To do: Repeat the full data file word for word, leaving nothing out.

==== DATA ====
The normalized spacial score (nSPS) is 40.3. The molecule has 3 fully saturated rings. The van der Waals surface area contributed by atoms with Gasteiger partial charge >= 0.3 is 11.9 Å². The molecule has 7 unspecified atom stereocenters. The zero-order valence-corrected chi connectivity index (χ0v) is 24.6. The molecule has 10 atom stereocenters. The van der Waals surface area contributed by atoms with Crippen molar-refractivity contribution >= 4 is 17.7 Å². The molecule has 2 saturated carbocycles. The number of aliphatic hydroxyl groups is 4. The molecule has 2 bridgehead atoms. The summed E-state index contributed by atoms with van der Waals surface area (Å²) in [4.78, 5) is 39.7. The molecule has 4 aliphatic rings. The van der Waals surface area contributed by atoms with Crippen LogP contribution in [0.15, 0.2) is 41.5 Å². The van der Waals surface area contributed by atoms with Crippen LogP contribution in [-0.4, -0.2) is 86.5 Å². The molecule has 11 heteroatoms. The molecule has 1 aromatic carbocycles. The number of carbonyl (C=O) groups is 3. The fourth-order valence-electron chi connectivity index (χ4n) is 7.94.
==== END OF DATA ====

The normalized spacial score (nSPS) is 40.3. The molecule has 3 fully saturated rings. The van der Waals surface area contributed by atoms with Gasteiger partial charge >= 0.3 is 11.9 Å². The molecule has 7 unspecified atom stereocenters. The zero-order valence-corrected chi connectivity index (χ0v) is 24.6. The molecule has 10 atom stereocenters. The van der Waals surface area contributed by atoms with Crippen molar-refractivity contribution >= 4 is 17.7 Å². The molecule has 2 saturated carbocycles. The number of aliphatic hydroxyl groups is 4. The molecule has 2 bridgehead atoms. The summed E-state index contributed by atoms with van der Waals surface area (Å²) in [4.78, 5) is 39.7. The molecule has 4 aliphatic rings. The van der Waals surface area contributed by atoms with Crippen LogP contribution in [0.15, 0.2) is 41.5 Å². The van der Waals surface area contributed by atoms with Crippen LogP contribution in [-0.4, -0.2) is 86.5 Å². The molecule has 11 heteroatoms. The molecule has 1 aromatic carbocycles. The number of carbonyl (C=O) groups is 3. The fourth-order valence-electron chi connectivity index (χ4n) is 7.94.